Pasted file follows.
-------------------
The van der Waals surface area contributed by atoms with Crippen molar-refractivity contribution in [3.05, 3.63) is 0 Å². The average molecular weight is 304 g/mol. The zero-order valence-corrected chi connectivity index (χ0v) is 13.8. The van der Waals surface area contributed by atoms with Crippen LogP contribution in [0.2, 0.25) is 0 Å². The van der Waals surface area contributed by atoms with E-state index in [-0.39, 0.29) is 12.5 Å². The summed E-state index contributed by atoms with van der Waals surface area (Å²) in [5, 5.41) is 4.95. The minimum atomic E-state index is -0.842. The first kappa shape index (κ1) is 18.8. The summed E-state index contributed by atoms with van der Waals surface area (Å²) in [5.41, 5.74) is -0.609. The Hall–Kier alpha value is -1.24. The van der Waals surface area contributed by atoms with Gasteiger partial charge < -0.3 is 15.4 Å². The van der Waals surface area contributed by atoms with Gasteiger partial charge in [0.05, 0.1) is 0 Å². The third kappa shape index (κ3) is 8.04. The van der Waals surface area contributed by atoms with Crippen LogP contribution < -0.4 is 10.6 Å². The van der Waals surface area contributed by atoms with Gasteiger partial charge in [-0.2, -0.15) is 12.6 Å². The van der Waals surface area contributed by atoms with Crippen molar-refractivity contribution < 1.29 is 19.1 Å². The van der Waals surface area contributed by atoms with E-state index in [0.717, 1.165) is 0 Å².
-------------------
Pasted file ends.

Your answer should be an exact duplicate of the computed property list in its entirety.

The van der Waals surface area contributed by atoms with Crippen molar-refractivity contribution in [3.05, 3.63) is 0 Å². The average molecular weight is 304 g/mol. The zero-order valence-corrected chi connectivity index (χ0v) is 13.8. The van der Waals surface area contributed by atoms with Crippen LogP contribution in [0.2, 0.25) is 0 Å². The van der Waals surface area contributed by atoms with E-state index in [-0.39, 0.29) is 12.5 Å². The summed E-state index contributed by atoms with van der Waals surface area (Å²) in [5, 5.41) is 4.95. The minimum atomic E-state index is -0.842. The first kappa shape index (κ1) is 18.8. The summed E-state index contributed by atoms with van der Waals surface area (Å²) in [5.41, 5.74) is -0.609. The Hall–Kier alpha value is -1.24. The van der Waals surface area contributed by atoms with Gasteiger partial charge < -0.3 is 15.4 Å². The van der Waals surface area contributed by atoms with Gasteiger partial charge in [0.05, 0.1) is 0 Å². The third kappa shape index (κ3) is 8.04. The van der Waals surface area contributed by atoms with Crippen LogP contribution < -0.4 is 10.6 Å². The van der Waals surface area contributed by atoms with Gasteiger partial charge in [-0.2, -0.15) is 12.6 Å². The van der Waals surface area contributed by atoms with Crippen molar-refractivity contribution < 1.29 is 19.1 Å². The van der Waals surface area contributed by atoms with E-state index in [0.717, 1.165) is 0 Å².